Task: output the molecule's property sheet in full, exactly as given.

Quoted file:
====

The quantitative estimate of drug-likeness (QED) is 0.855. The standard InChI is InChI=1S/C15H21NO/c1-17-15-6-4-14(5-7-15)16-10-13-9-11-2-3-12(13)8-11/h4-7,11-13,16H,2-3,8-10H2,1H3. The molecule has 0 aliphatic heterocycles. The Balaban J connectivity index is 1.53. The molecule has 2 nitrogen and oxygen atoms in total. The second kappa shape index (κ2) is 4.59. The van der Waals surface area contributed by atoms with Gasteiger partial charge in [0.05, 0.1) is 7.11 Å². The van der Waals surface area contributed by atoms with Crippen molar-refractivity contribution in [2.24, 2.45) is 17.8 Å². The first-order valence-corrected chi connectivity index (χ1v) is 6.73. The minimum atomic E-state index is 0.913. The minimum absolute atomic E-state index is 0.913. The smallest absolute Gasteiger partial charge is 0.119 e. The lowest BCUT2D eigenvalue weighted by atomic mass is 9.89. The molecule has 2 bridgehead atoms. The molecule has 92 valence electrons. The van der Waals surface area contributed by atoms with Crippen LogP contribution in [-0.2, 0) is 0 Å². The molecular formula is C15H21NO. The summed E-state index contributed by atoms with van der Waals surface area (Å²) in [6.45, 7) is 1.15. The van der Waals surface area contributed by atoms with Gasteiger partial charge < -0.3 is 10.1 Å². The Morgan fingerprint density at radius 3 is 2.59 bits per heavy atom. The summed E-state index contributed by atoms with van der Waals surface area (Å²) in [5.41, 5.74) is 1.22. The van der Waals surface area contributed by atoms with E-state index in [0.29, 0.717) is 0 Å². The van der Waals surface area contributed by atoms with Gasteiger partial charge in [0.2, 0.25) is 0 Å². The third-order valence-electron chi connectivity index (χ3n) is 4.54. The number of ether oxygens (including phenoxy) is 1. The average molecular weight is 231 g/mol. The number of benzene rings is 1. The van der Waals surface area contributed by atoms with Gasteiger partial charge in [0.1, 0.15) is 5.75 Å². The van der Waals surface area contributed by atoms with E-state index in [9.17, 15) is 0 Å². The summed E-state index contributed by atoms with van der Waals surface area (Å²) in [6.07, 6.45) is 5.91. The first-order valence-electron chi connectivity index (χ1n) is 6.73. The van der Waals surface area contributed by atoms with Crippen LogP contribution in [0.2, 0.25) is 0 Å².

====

The quantitative estimate of drug-likeness (QED) is 0.855. The standard InChI is InChI=1S/C15H21NO/c1-17-15-6-4-14(5-7-15)16-10-13-9-11-2-3-12(13)8-11/h4-7,11-13,16H,2-3,8-10H2,1H3. The molecule has 0 aliphatic heterocycles. The Balaban J connectivity index is 1.53. The molecule has 2 nitrogen and oxygen atoms in total. The second kappa shape index (κ2) is 4.59. The van der Waals surface area contributed by atoms with Gasteiger partial charge in [0.05, 0.1) is 7.11 Å². The van der Waals surface area contributed by atoms with Crippen molar-refractivity contribution in [2.24, 2.45) is 17.8 Å². The first-order valence-corrected chi connectivity index (χ1v) is 6.73. The minimum atomic E-state index is 0.913. The minimum absolute atomic E-state index is 0.913. The smallest absolute Gasteiger partial charge is 0.119 e. The lowest BCUT2D eigenvalue weighted by atomic mass is 9.89. The molecule has 2 bridgehead atoms. The molecule has 92 valence electrons. The van der Waals surface area contributed by atoms with Crippen LogP contribution in [-0.2, 0) is 0 Å². The molecular formula is C15H21NO. The summed E-state index contributed by atoms with van der Waals surface area (Å²) in [6.45, 7) is 1.15. The van der Waals surface area contributed by atoms with Gasteiger partial charge < -0.3 is 10.1 Å². The Morgan fingerprint density at radius 3 is 2.59 bits per heavy atom. The summed E-state index contributed by atoms with van der Waals surface area (Å²) in [5.41, 5.74) is 1.22. The van der Waals surface area contributed by atoms with E-state index in [0.29, 0.717) is 0 Å². The van der Waals surface area contributed by atoms with Gasteiger partial charge in [0.2, 0.25) is 0 Å². The third-order valence-electron chi connectivity index (χ3n) is 4.54. The number of ether oxygens (including phenoxy) is 1. The average molecular weight is 231 g/mol. The number of benzene rings is 1. The van der Waals surface area contributed by atoms with Gasteiger partial charge in [0.1, 0.15) is 5.75 Å². The van der Waals surface area contributed by atoms with E-state index in [9.17, 15) is 0 Å². The summed E-state index contributed by atoms with van der Waals surface area (Å²) in [6.07, 6.45) is 5.91. The first-order valence-electron chi connectivity index (χ1n) is 6.73. The van der Waals surface area contributed by atoms with Crippen LogP contribution in [0.2, 0.25) is 0 Å².